Populist EDM shares the cosmos with a host of titanic sounds – but MYRNE is a constellation unto himself.
The Singaporean producer and multi-instrumentalist became one of the country’s most beloved and esteemed musical exports because of the panorama that is his sounds’ payload. But now, several years after his head-turning phase, during which Diplo, godhead of bright, high-velocity sounds, released his EP Softsins under his Mad Decent label and after multiple headlining tours, he has laid out a welcome mat on the next frontier of the maximal on his debut album In Search of Solitude. Its sounds bespeak multitudes – more than ever before.
Ahead of his headlining stint at Sound Port Clarke Quay, he peels back the veil behind how the album came together and what he’s learnt along the way.
What made you want to release an album in this singles economy?
Funny story. You know how "chilll music" is all the rage now but wasn't 10 years ago? It's because of this fear of silence, like when you can't work without listening to something. I don't like that because listening is a very conscious thing, to me. I don't listen to my favourite songs unless I'm seated somewhere quiet. I listen to new music on the train but never my favourite songs or an album that I really like.
When I was making the album, I was rediscovering my love for the album format. Stuff like Tourist's You and Onism by Photay. I was also thinking about how much Spotify's playlist culture shaped how my contemporaries made music and how song lengths and song structures have become homogenous for replay value. I wanted to make an album that was outside these norms. I wanted to focus on a single body of work that was totally mine. It wasn't about signing to this or that label or searching for the next banger or any of that context-heavy stuff.
The album's christening is interesting. Why go in search of solitude?
It has a lot to do with personal growth. I got very comfortable with where I was. Partly because I was surrounding myself with people who would say that everything I made is dope, particularly when I was in Los Angeles. I just wasn't pushing myself. When I came back to Singapore after I played Hard Summer in 2017, I felt unsettled because I didn't have these people around me. That's when I realised that the search for external validation is doomed. So, I learned how to push past and through it and made this album on my own.
You've said that the album is a manifestation of the tension between what others felt you ought to create and what you wanted to create. How was it navigating those poles?
My contemporaries were making a certain kind of music and they wouldn't be friends with me if I made a totally different type of music. So I just felt that I had to rehash the formulas of those songs and stay on that path to success. But that's career success, not personal success. You don't really grow from that. When I was listening to those albums I love, I realised that I'd never listen to my music in the same way. I always thought my music was meant to be enjoyed in the club, not under a nice tree. So I just asked myself why I wasn't making music that I like listening to. I took some time to define what I like listening to and then realised it in the album.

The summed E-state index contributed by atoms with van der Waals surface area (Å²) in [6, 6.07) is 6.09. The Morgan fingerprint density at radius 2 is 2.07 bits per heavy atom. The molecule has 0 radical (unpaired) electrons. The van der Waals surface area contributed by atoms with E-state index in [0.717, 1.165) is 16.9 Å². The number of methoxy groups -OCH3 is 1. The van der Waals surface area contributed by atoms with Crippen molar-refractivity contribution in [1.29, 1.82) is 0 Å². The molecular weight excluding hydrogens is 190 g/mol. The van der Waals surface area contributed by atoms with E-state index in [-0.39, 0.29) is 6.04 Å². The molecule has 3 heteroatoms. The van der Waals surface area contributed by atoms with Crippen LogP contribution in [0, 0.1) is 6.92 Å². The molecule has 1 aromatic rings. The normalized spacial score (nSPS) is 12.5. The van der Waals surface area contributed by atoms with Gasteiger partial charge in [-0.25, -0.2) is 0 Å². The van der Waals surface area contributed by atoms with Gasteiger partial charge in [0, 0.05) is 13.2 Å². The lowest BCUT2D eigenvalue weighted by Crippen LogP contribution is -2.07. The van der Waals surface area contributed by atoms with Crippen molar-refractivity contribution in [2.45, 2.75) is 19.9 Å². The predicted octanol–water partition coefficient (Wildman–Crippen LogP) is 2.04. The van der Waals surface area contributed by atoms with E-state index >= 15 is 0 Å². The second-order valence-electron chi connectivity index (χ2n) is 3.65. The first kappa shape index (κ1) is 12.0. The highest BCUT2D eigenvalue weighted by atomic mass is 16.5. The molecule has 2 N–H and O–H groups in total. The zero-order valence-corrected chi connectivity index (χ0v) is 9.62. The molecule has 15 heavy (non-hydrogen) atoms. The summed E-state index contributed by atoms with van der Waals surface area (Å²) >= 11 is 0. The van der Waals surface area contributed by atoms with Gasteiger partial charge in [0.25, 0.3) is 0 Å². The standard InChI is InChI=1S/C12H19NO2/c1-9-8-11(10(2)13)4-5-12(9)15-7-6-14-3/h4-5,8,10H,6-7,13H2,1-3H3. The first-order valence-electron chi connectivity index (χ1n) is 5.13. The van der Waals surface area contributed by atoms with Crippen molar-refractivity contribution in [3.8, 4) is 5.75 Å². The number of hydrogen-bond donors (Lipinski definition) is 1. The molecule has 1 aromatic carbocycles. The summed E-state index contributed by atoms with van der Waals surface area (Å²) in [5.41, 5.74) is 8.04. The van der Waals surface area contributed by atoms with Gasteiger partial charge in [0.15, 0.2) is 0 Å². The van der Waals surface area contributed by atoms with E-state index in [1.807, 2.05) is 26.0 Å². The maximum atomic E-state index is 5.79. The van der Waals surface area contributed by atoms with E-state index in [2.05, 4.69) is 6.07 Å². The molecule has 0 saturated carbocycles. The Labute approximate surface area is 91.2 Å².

This is definitely your most introspective and tender work yet. The lyrics feel as important as the music.
I didn't want to be all serious about it or change my persona entirely to become this moody sad boy. All these songs are natural progressions of the things I like, including the emphasis on melody.
The other thing is, for a long time, I felt this stigma against writers. I felt that music should be made with friends instead. But, when I was making the album, I had all these sessions that changed my mind entirely. I just felt I needed a voice to carry some of the emotion. When I was listening to 'Starsigns' on the way home after Sophie Simmons – who is Gene Simmons' daughter – and I made it, I was like, "Damn, we made this today!"
And as an early adopter of future bass, how do you feel about how mainstream it's become?
In 2015, I had a problem with how there was this explosion of sounds like that on SoundCloud. Everyone wanted to sound like Flume. It already sounded stale, back then. There were way too many effects; too many filters. I felt that it was producers making music to impress other producers. It was a circle jerk-y time.
I wanted to make something simpler that relied more on emotion and the soundscape of the song, rather than putting on a hundred effects. Think about this: Back in 2013, The Chainsmokers were making indie-house, remixing Phoenix and so on. Look at them now! It's a different world. But you can tell whether or not people connect with it: No one plays 'Closer' today but they still play Flume's older stuff. The great thing about those spacey electronic songs is that they felt like living, breathing things. Now, they're short, sweet and made for playlists.
You started out on the piano. How does the electronic mode feel to you, now?
It's just another tool, right? When I was doing recitals or playing other peoples' works, back in the day, I didn't know what BPM was. Electronic music is a lot more quantised and structured. But I see a return to a more organic and fluid style of music-making: Recording guitars and piano, live, instead of writing them out in MIDI. These are some things I love which I'm bringing back.
The first edition of Sound Port Clarke Quay is set to take place from Thursday, 14 November till Saturday, 16 November at the Clarke Quay Fountain Square. Admission is free. For more information, click here.
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